Cultural Education: Different People Giving Different Things to Different People

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When a Scot sees Tintin in a kilt entering a Scottish pub we are amused. What we observe contradicts what we know because he is not Scottish, he is Tintin, and (in the original) he is speaking French. Cultural norms are being transgressed, but—or rather and—the effect is enticing. The reader based in Brussels or Paris might have a different reaction. The scene shows Tintin embracing the exotic: a less threatening exotic than that of Tintin’s previous trips to the Wild West, the Congo or the Far East, but exotic none the less. In knowledge of this reaction, our Scottish reader could then reflect back on Scotland and on how others see us, as we tease ourselves with the images we project elsewhere, displayed only too well as we opened the Commonweath Games with Tunnocks Teacakes.

In short, the image is universal, but it gives different meanings according to the contexts of different languages and milieux, and of the cultures they carry. This may seem obvious to those who know Roland Barthes Mythologies, or failing that simply to those who have watched English friends in bemusement before an Irn Bru advert. Cultural education is all about making the most of this process.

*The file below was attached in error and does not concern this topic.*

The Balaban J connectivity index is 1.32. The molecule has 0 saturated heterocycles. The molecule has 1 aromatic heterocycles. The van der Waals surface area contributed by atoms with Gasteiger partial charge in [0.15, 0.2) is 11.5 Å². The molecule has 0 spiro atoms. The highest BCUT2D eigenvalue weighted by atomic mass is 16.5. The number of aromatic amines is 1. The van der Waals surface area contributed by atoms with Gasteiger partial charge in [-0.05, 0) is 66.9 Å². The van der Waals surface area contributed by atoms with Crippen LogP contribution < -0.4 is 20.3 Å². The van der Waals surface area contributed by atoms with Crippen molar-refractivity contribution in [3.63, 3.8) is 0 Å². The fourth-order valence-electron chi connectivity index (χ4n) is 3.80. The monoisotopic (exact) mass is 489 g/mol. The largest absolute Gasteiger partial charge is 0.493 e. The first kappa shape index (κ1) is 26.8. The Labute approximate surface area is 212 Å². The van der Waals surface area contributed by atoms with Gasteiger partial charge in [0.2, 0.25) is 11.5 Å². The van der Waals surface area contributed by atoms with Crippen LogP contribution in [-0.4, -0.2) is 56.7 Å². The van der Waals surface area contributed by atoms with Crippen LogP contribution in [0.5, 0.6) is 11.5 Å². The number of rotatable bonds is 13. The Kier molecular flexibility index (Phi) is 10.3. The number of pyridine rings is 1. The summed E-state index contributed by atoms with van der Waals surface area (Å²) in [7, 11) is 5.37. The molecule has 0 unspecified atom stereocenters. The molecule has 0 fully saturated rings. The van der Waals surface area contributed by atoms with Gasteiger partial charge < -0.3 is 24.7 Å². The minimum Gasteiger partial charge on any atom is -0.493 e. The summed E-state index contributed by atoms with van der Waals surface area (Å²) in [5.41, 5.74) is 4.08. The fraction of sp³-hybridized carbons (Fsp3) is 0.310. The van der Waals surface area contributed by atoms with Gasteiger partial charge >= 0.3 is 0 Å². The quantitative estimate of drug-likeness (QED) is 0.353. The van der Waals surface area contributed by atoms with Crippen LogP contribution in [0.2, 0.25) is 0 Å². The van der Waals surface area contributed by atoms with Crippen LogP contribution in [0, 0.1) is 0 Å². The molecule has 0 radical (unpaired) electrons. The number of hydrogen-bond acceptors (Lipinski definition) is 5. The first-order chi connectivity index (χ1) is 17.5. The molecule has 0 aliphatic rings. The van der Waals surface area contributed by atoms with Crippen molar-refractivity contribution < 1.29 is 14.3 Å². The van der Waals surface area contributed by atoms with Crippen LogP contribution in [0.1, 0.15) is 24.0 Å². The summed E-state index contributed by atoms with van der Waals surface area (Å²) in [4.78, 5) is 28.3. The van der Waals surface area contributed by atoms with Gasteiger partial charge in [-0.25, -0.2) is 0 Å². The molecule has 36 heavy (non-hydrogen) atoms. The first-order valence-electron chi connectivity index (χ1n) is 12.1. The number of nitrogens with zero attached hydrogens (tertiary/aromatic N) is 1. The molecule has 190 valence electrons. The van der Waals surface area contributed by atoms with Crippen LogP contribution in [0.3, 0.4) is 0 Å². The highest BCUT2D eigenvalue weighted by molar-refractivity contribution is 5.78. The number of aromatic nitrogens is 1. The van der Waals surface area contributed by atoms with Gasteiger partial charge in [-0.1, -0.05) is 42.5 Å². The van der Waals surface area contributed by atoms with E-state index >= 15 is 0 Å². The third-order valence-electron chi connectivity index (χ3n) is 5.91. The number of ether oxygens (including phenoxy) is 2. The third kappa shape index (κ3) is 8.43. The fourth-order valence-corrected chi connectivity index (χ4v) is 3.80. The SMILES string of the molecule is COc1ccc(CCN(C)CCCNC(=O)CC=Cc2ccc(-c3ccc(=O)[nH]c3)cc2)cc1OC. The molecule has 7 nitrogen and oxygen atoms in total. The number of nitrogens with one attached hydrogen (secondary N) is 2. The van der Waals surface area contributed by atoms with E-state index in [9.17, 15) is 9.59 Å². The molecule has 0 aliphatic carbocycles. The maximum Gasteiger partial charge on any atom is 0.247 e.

In this case the process might be enabled by an exhibition, or even, in the long term, a National Comics Academy bringing together historians, sociologists, linguists, but also book sellers and artists. Alternatively, a project on the Italian Mamma can contextualise the generations of Italians who form part of Scottish enterprise and culture, a music performance might enhance our understanding of emotive responses to commercial tunes, or a film screening could bring the culture of others to a new market audience.

In all of these instances cultural education allows us to reach out to others, not just physically, but in terms of communication and seemingly shared common experiences. It is through cultural education that we can understand, accept, enjoy and profit from the fact that these common experiences might not be as entirely shared as we first thought.

Text by Prof Laurence Grove, Professor of French and Text/Image Studies and Cultural Education Theme Lead.

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Post Author: Fraser Rowan

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